NEW PORT RICHEY — Small businesses of all types are the predominant business engine of Pasco County, and they are being given the opportunity of a lifeline to rescue them from the diminished receipts in the wake of social distancing.
The Pasco Economic Development Council has partnered with Pasco County to provide a grant to small businesses impacted by COVID-19 funded through Penny for Pasco.
The grant was given the official approval during the virtual meeting of the Pasco Board of County Commissioners on April 21.
The Pasco Emergency Business Grant will be up to $5,000 to support small businesses and the local economy.
According to officials, the new grant opportunity is expected to provide support to 400 Pasco County small businesses. The goal of the new grant program is to help offset the temporary loss of revenue and help keep small businesses open after this global pandemic.
“We know our community is hurting right now and the Pasco County Emergency Business Grant program is another tool our small businesses can use to get through the COVID-19 crisis,” said Pasco County Commission Chairman Mike Moore. “Our small businesses are the heart of Pasco County’s economy, and I look forward to their continued success in the future. I’d like to thank my fellow commissioners for supporting the Pasco Emergency Business Grant program, and I greatly appreciate the Pasco Economic Development Council’s efforts in making this happen quickly to help our community.”
There are limited funds available that will be distributed on a first-submitted, eligible and approved application basis. Pasco County businesses that meet the criteria are encouraged to submit their application online as soon as possible. Applications are now being accepted at www.PascoEDC.com/Pasco-Grant. There is no deadline to apply. The program has $2 million available and applications will be accepted until funds are exhausted.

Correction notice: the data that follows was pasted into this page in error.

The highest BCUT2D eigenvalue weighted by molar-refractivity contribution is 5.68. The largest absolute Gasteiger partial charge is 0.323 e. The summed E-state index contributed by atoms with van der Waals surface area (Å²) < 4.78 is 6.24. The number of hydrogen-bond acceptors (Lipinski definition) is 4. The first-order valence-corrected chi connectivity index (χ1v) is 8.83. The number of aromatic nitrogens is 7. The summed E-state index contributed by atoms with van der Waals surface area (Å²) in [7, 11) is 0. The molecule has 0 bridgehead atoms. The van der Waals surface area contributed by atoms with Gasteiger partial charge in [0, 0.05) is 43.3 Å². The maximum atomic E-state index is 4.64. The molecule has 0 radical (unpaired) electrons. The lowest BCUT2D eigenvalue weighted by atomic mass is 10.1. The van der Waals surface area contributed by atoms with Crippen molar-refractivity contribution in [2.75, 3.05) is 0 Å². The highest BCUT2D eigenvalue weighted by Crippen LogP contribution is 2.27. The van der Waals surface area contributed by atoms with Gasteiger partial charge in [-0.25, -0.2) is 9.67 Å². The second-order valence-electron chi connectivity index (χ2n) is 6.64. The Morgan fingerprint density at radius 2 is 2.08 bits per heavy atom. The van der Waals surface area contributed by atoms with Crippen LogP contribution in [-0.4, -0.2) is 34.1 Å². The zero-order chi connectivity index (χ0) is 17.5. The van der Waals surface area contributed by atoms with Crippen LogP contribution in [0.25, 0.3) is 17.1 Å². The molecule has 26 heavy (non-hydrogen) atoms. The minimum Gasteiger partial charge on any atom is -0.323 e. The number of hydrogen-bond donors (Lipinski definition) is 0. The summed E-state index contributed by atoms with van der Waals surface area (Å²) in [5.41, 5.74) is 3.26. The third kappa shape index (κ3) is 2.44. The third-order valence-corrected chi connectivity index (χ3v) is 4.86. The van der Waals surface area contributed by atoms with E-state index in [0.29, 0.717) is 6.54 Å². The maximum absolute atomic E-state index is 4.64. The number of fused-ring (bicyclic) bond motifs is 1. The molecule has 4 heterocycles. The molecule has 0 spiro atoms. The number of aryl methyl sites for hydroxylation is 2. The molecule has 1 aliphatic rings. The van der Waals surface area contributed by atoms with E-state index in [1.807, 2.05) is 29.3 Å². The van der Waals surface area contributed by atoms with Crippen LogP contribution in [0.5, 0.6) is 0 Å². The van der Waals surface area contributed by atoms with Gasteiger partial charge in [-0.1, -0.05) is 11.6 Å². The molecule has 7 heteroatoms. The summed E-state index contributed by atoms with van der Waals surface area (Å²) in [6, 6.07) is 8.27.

The county’s actions are being applauded by the organization that prides itself in helping small businesses to grow and prosper.
Greater Pasco Chamber of Commerce President and CEO Tim McLain said the county’s move to help small businesses with Penny for Pasco funds is well founded and will go far in achieving the goal of a restored and thriving local economy.
“The problem I have been hearing from businesses is when they have applied for the federal loans (and) don’t hear anything,” McClain said. “For the most part, I think we are seeing about 90 percent of the Pasco business that have applied for those loans not get them for various reasons and nothing the businesses did wrong.”
McClain acknowledged the local program “will run out of money,” but gives the local businesses “a much better chance” of getting the funding to remain open.
“I have seen the application process for this new local program and it is very simple with no real complicating factors,” he said. “Taking a simple process, then defining who is eligible down to the businesses with between 1 and 25 employees is simply a win-win for both the businesses and the Pasco County economy. I believe this will absolutely save businesses in Pasco County. Obviously not all will be saved, but there will be businesses that will make it because of what the county has done in focusing on the small business community. That is the backbone of the American economy.”
“Having the ability to respond quickly to our small businesses’ needs is so important right now,” said Bill Cronin, president and CEO of Pasco EDC. “We are all very thankful that the Board of County Commissioners is pro-business and that they have made these funds available when they are needed most.”
“Small business is the pulse of our business community,” said Commissioner Mike Wells, who serves as the commission’s representative to the Pasco EDC Board of Directors. “By helping our small businesses with these grants, we help our entire economy.”